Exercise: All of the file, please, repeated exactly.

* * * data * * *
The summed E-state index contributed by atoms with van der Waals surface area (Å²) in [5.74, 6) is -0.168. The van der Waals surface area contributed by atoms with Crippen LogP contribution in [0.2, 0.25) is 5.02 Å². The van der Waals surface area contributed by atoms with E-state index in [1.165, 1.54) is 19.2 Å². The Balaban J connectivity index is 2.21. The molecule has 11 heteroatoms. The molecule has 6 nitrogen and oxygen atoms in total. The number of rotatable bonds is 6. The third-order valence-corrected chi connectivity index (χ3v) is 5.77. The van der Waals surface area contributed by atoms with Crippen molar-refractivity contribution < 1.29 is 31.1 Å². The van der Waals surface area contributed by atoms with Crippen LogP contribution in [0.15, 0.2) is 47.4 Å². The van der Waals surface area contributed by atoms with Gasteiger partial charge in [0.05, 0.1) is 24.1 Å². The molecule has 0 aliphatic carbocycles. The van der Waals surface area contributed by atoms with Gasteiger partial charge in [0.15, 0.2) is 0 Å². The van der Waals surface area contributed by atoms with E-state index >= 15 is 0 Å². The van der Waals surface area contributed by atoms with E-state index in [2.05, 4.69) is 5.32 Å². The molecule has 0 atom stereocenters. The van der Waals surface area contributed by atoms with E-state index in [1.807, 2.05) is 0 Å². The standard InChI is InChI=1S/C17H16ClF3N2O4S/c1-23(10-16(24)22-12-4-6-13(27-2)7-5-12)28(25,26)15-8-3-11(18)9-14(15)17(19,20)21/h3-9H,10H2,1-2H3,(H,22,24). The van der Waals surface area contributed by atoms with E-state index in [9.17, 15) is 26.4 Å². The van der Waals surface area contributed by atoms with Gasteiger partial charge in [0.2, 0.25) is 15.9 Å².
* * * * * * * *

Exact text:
The summed E-state index contributed by atoms with van der Waals surface area (Å²) in [5.74, 6) is -0.168. The van der Waals surface area contributed by atoms with Crippen LogP contribution in [0.2, 0.25) is 5.02 Å². The van der Waals surface area contributed by atoms with E-state index in [1.165, 1.54) is 19.2 Å². The Balaban J connectivity index is 2.21. The molecule has 11 heteroatoms. The molecule has 6 nitrogen and oxygen atoms in total. The number of rotatable bonds is 6. The third-order valence-corrected chi connectivity index (χ3v) is 5.77. The van der Waals surface area contributed by atoms with Crippen molar-refractivity contribution < 1.29 is 31.1 Å². The van der Waals surface area contributed by atoms with Crippen LogP contribution in [0.15, 0.2) is 47.4 Å². The van der Waals surface area contributed by atoms with Gasteiger partial charge in [0.05, 0.1) is 24.1 Å². The molecule has 0 aliphatic carbocycles. The van der Waals surface area contributed by atoms with Gasteiger partial charge in [0.15, 0.2) is 0 Å². The van der Waals surface area contributed by atoms with E-state index >= 15 is 0 Å². The van der Waals surface area contributed by atoms with E-state index in [2.05, 4.69) is 5.32 Å². The molecule has 0 atom stereocenters. The van der Waals surface area contributed by atoms with E-state index in [1.807, 2.05) is 0 Å². The standard InChI is InChI=1S/C17H16ClF3N2O4S/c1-23(10-16(24)22-12-4-6-13(27-2)7-5-12)28(25,26)15-8-3-11(18)9-14(15)17(19,20)21/h3-9H,10H2,1-2H3,(H,22,24). The van der Waals surface area contributed by atoms with E-state index in [9.17, 15) is 26.4 Å². The van der Waals surface area contributed by atoms with Gasteiger partial charge in [0.2, 0.25) is 15.9 Å².